There should be several harvests of basil each season. They are ready for harvest once flower tops are formed. Some recipes call for fresh basil, either whole leaves or chopped. Most will be made into pesto. You should be getting the idea by now that gardening is closely tied to cooking and baking. This is an opportunity to expand culinary abilities and inspire experimentation.

Activities | 15 - 17 Weeks After

Sow radish seeds for late crop.

Pull up plants no longer bearing

Incorporate in compost pile

Replenish soil around harvested plants with compost

This will help set the garden up for good nourishing soil next spring.

Store onions, shallots and garlic

Keep skins on for preservation.

Save and store seeds of non-hybrid plants in cool dry locations.

Pul weeds before they go to seed.

Plant garlic cloves

Garlic is planted 1″ deep, 6″ apart, pointy side up. It takes roughly 9 months after planting before ready for harvest. As each bulb is divided into separate cloves, the bounty of garlic can grow exponentially just by saving a few cloves the following year’s harvest.

Activities | 18 - 21 Weeks After

Continue garden maintenance

Pull up dead plants

Plant seeds for carrots beets, chard, kale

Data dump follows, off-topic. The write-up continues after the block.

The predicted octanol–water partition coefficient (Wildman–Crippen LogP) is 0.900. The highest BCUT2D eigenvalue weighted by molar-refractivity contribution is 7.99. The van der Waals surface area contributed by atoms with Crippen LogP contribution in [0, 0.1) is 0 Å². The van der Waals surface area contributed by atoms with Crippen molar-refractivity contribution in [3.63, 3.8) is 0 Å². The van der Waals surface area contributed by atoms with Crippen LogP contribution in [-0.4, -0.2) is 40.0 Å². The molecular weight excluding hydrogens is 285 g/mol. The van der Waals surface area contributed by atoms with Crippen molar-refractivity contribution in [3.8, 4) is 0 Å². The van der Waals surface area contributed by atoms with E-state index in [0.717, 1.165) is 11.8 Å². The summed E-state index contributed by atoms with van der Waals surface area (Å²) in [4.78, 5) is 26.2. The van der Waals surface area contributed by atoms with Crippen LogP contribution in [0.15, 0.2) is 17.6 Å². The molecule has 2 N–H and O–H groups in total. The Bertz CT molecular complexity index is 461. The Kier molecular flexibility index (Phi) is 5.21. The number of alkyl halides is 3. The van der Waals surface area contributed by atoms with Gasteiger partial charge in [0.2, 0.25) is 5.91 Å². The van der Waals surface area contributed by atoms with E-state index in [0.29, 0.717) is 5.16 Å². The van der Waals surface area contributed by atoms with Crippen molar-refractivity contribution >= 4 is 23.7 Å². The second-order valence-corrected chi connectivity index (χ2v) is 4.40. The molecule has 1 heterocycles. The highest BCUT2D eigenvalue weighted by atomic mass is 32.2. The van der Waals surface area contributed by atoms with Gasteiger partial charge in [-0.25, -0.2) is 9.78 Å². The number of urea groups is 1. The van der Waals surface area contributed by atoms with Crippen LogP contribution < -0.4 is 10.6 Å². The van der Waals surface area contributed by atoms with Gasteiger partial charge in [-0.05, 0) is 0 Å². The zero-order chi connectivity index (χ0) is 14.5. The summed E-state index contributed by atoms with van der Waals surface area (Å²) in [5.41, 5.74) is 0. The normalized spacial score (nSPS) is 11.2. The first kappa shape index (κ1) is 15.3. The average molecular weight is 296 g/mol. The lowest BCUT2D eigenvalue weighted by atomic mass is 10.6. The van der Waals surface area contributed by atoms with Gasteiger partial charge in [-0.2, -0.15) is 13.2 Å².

Root vegetables, in particular, have a good chance of making it through the winter using frost cover, cold frames or a covered structure with some heating added.

Harvest remaining plants as needed.

Activities | 22 - 29 Weeks After

Sow seeds indoors in flats or small containers

This is in preparation for next spring’s planting. You might think about plants that take a while to develop before withstanding inconsistent spring weather, such as peppers and broccoli.

Clean tools thoroughly to prevent spread of disease

Use soap and water.

Cover beds with mulch such as dead leaves or straw.

These are better than wood chips which take a lot longer to break down. If leftover plants such as chard or kale are still in the garden, bunch mulch around the plants.

Along with personal experience vegetable gardening, Week-by-Week Vegetable Gardener’s Handbook by Ron Kujawski & Jennifer Kujawski was leaned on heavily in developing this document. They go into much insightful detail about different aspects of gardening, as well. Other than that, there are other excellent guides on the market today. Failure is a key part of the learning process in gardening as in most areas of study. Try different techniques. Experiment! Vegetable gardening has many rewards. Aside from the obvious physical aspects, it is calming and invites introspection about life cycles and sciences. Have fun!